City Six coaches show real staying power

Saint Joseph's head coach Phil Martelli with his grandson. (Steven M. Falk/Staff Photographer)

When Phil Martelli got his job as head basketball coach at St. Joseph's, the men in charge of the city's pro outfits were named Ray Rhodes, Jim Fregosi, John Lucas, and Terry Murray.

It's been a while. The Sixers have had 11 coaches during Martelli's two-decade stint on Hawk Hill. (The Flyers a mere nine.)

It's not just Martelli. Philadelphia's Division I college basketball coaches are on an unprecedented run in terms of the combined longevity of their jobs. Even the least tenured among them is pretty much at the national average for a stay at a school.

Virtually all have had opportunities to leave. Many have survived slightly shaky footing, even gotten right to the edge of the cliff. As a group, however, they've woven themselves into the sports fabric of the city and average 11.3 years of experience at their schools.

"It's unbelievable," La Salle coach John Giannini said of the combined longevity.

The usual stay for men's coaches across Division I hoops is less than half what we see here. In Power 5 leagues, the average experience level is 6.3 seasons. In the Pac-12, it's just 3.7 years. The Southeastern Conference is at 4.6 years. And this isn't merely at the big-money levels. The average experience level in the Patriot League going into this season is 5.1 years. In the Colonial, it is 5.5 years.

Before Davidson came into the Atlantic 10 this season with Bob McKillop's 25 years of experience at the school, Martelli at St. Joseph's (19 years) and Giannini at La Salle (10 years) were first and second in the A-10 in experience at their current schools. Drexel's Bruiser Flint (13 years) is the dean in the Colonial, Villanova's Jay Wright (13 years) is dean in the new Big East. Temple's Fran Dunphy is tied for dean status in the American Athletic Conference even though his eight previous years on North Broad Street pales against his 17 prior at Penn.

Jerome Allen is the new guy, and he's still starting his sixth season. He's the norm nationally. (So is his need to win some games, sooner rather than later.)

So what's going on here?

"Consistent winning always helps," Flint said, adding a trademark chortle. "That's the most obvious thing. Guys have been able to win games and keep people happy."

Flint hasn't gotten Drexel to the NCAA tournament but he has a .569 winning percentage at Drexel and his two losing seasons were spread seven years apart, and he has had only one season under .500 in conference play. Flint was right at .500 the last two years in the Colonial but his track record hasn't been forgotten by his bosses when seasons have hit bumps.

"I think we're fortunate that in Philadelphia - the presidents, athletic directors, influential people - they recognize the people involved in this endeavor in college basketball," Martelli said. "They're not as quick - they recognize that there is a cyclical nature to what we do. They've allowed the coaches to build programs and not individual teams and worry about individual year results."

It doesn't hurt at all that four of the six coaches in the city still work for the athletic director who hired them, with Allen and Dunphy, the shortest tenured at their schools, being the exceptions.

"That definitely plays a part - not having people come in and want their own people," Flint said. "You get some continuity in a lot of ways."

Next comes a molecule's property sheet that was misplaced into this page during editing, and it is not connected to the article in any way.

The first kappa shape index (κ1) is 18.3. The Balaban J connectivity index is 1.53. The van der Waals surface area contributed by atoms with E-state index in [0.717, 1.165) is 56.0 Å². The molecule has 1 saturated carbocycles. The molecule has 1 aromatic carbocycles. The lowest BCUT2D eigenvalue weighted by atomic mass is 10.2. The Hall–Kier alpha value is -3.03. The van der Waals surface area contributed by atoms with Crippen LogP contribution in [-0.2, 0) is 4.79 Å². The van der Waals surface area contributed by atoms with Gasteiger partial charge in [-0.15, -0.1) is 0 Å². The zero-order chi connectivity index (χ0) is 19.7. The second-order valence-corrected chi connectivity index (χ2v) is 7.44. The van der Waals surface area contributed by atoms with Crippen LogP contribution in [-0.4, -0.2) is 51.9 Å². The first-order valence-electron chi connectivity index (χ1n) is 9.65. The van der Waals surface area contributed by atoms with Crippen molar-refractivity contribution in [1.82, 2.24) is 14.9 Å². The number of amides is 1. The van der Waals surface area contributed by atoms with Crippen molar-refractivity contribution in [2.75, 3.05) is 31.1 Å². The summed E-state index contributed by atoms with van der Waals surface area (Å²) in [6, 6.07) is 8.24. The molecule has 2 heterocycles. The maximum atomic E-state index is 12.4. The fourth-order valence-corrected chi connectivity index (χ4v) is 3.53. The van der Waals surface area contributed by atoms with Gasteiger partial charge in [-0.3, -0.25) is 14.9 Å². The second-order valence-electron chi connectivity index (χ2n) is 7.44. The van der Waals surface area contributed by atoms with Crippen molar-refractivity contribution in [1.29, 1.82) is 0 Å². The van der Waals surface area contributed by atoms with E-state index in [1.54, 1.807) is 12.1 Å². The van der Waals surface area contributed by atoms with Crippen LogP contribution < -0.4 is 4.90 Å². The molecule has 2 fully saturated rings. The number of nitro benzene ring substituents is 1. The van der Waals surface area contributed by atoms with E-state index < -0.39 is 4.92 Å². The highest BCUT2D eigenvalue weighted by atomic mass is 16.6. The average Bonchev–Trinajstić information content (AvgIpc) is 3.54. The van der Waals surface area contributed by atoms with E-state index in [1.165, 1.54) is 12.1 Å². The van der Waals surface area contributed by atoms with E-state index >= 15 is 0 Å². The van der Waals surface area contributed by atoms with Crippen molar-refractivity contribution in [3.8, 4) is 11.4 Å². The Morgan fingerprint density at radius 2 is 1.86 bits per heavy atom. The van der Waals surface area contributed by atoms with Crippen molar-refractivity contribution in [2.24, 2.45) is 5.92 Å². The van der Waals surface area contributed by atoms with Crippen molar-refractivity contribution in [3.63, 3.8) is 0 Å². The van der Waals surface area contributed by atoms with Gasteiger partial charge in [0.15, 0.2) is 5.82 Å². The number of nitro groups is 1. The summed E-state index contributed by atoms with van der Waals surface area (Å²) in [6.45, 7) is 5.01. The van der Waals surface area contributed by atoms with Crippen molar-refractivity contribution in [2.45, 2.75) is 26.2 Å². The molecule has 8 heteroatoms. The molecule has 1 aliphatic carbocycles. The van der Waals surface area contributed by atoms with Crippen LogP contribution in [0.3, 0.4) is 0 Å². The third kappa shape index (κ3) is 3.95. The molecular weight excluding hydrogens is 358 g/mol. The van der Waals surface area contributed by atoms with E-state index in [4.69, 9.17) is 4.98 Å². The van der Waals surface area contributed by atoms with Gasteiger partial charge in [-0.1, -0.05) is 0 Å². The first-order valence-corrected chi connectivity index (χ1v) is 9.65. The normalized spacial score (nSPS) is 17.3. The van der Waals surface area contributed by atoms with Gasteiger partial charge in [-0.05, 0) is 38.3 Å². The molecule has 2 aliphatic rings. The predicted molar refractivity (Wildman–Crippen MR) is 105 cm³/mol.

When St. Joe's fans were on Martelli in recent years prior to reaching the 2014 NCAAs, athletic director Don DiJulia would call those calling for the coach's head "the 10 percent." Safe to say DiJulia didn't do a survey to come up with the percentage.

To most of the coaches, working in a pro town has tangible benefits. Martelli pointed out that the Eagles season stretches deep into college basketball season. Outside of their specific fan base, a bad season is ignored more than anything.

"It helps on a daily basis - we don't have to deal with talk radio," Martelli said. "The thing that has changed is the social media. Every day you have to win or lose. . . . But certainly with the emphasis in Philadelphia being so driven, particularly at our time of the year, on football, I do think it's a little bit more comfortable than other guys face."

They've had chances to go. For a while, Wright seemed to be on the wanted list for coveted Power 5 jobs every year. Even Allen in his shorter Quakers tenure had an interesting opportunity from Larry Brown to be the "coach in waiting" at SMU. Brown also wanted Flint for that post.

Why have they stayed? Dunphy pointed out that five of the six coaches grew up in the Philadelphia area. The one who didn't, Giannini, from Chicago, has spent 17 of the last 25 years living in South Jersey, between his Rowan and La Salle tenures. It's a good territory to recruit.

"If you draw a two- or four-hour circle around Philadelphia, there's probably more good players in that circle than there would be anywhere," Giannini said.

Dunphy had his chances to leave but suggests it's no coincidence that the job he finally left Penn for was across town. He ticked off various attributes of the city, saying, "I just think Philadelphia is what keeps us all here. We have everything."

While a bad season tends to be forgiven or ignored, Flint said the city also has more of an affinity for college hoops than in New England or even New York. That matters, he said. You feel relevant.

"The biggest factor would be the coaches and the institutions fit - there is a philosophical fit," DiJulia said of the longevity. "I think it's a compliment to both sides, the institutions and the individuals."

Maybe the only coach not impressed? Herb Magee over at Philadelphia University is starting his 48th season, still rolling.